The new 'tech-levels' will cover a variety of engineering disciplines

Students start new industry-guided 'tech-levels'

Students at UK colleges will begin taking a series of new ‘tech-level’ courses designed with the help of industry this week.

The new qualifications from exam board AQA include: design engineering, mechatronic engineering, power network engineering, IT networking, IT programming, IT user support and business marketing.

The courses are a response to the 2011 Wolf Report, which said that many vocational courses were failing to help students' career prospects, and have been created with the help of technology companies and professional bodies, including Siemens, Toshiba, Microsoft and the Chartered Institute of Marketing.

AQA head of technical and vocational qualifications Carole Bishop said: "We felt strongly that designing qualifications with employers in mind wasn't enough and that it was important to involve the employers right from the start and at every stage of the process.

"The input we've had from more than a hundred organisations means we can be really confident that our tech-levels have exactly what employers are looking for. These new qualifications are on an equal footing with A-levels and we believe employers will start making them a job requirement because they know they'll guarantee the right knowledge and skills."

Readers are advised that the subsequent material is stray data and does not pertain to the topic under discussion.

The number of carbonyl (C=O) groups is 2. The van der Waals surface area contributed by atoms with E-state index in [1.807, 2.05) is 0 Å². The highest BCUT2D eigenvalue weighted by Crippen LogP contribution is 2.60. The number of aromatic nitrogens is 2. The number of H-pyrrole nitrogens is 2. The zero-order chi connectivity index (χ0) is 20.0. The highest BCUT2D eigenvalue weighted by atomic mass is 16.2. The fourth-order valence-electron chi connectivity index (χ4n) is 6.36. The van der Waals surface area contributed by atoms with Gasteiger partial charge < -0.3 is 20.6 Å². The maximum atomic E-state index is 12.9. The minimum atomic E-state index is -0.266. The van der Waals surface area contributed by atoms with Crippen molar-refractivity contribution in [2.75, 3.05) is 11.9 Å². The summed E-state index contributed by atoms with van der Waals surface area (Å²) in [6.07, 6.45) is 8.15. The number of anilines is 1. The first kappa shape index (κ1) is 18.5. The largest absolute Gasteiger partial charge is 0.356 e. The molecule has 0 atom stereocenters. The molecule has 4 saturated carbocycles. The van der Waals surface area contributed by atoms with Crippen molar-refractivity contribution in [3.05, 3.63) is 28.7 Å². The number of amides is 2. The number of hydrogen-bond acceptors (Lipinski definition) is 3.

The Further Education courses available in England, Wales and Northern Ireland will be joined next year by tech-levels in cyber-security and entertainment technology, which is aimed at training people in the skills needed for industries such as video games.

Mike Morris of Microsoft Education UK said: "We've helped AQA to come up with modules that will be fit-for-purpose in terms of delivering employability into the skills we currently find a challenge in our market place."

The qualifications are designed for 16 to 19-year-olds and carry Ucas points, with the top grade being worth 280 points, thus enabling students to use them to apply to universities as well as to go straight into employment or onto a higher or advanced apprenticeship.

Anne Godfrey, chief executive of the Chartered Institute of Marketing, said: "Because the performance and outcomes are mapped to relevant national standards and have been developed in collaboration with employers and bodies such as ourselves, it means the knowledge and competencies developed are relevant."

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